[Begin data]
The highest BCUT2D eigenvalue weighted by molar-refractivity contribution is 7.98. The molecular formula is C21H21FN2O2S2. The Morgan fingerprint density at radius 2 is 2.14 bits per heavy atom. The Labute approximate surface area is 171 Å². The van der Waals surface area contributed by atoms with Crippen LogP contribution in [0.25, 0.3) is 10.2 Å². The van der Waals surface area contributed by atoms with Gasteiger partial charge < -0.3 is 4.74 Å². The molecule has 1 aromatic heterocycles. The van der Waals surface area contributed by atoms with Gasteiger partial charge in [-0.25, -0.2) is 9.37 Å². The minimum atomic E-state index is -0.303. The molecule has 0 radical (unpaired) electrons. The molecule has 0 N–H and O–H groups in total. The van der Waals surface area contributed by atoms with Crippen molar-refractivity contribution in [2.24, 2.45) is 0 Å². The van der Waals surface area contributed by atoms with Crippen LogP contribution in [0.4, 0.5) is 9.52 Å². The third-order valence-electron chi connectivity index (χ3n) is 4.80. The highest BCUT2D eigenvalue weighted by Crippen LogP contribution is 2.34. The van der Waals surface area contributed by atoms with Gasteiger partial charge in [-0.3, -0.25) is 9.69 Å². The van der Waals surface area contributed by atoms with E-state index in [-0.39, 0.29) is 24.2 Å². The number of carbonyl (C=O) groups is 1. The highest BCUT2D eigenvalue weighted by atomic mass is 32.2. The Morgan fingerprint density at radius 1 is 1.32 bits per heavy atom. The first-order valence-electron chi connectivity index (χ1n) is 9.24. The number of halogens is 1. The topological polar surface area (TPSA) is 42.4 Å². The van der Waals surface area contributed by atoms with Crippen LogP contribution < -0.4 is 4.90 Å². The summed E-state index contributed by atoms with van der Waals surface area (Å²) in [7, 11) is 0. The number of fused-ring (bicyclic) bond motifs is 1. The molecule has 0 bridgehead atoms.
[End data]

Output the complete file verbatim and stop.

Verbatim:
The highest BCUT2D eigenvalue weighted by molar-refractivity contribution is 7.98. The molecular formula is C21H21FN2O2S2. The Morgan fingerprint density at radius 2 is 2.14 bits per heavy atom. The Labute approximate surface area is 171 Å². The van der Waals surface area contributed by atoms with Crippen LogP contribution in [0.25, 0.3) is 10.2 Å². The van der Waals surface area contributed by atoms with Gasteiger partial charge < -0.3 is 4.74 Å². The molecule has 1 aromatic heterocycles. The van der Waals surface area contributed by atoms with Gasteiger partial charge in [-0.25, -0.2) is 9.37 Å². The minimum atomic E-state index is -0.303. The molecule has 0 radical (unpaired) electrons. The molecule has 0 N–H and O–H groups in total. The van der Waals surface area contributed by atoms with Crippen molar-refractivity contribution in [2.24, 2.45) is 0 Å². The van der Waals surface area contributed by atoms with Crippen LogP contribution in [0.4, 0.5) is 9.52 Å². The third-order valence-electron chi connectivity index (χ3n) is 4.80. The highest BCUT2D eigenvalue weighted by Crippen LogP contribution is 2.34. The van der Waals surface area contributed by atoms with Gasteiger partial charge in [-0.3, -0.25) is 9.69 Å². The van der Waals surface area contributed by atoms with E-state index in [-0.39, 0.29) is 24.2 Å². The number of carbonyl (C=O) groups is 1. The highest BCUT2D eigenvalue weighted by atomic mass is 32.2. The Morgan fingerprint density at radius 1 is 1.32 bits per heavy atom. The first-order valence-electron chi connectivity index (χ1n) is 9.24. The number of halogens is 1. The topological polar surface area (TPSA) is 42.4 Å². The van der Waals surface area contributed by atoms with Crippen LogP contribution < -0.4 is 4.90 Å². The summed E-state index contributed by atoms with van der Waals surface area (Å²) in [7, 11) is 0. The number of fused-ring (bicyclic) bond motifs is 1. The molecule has 0 bridgehead atoms.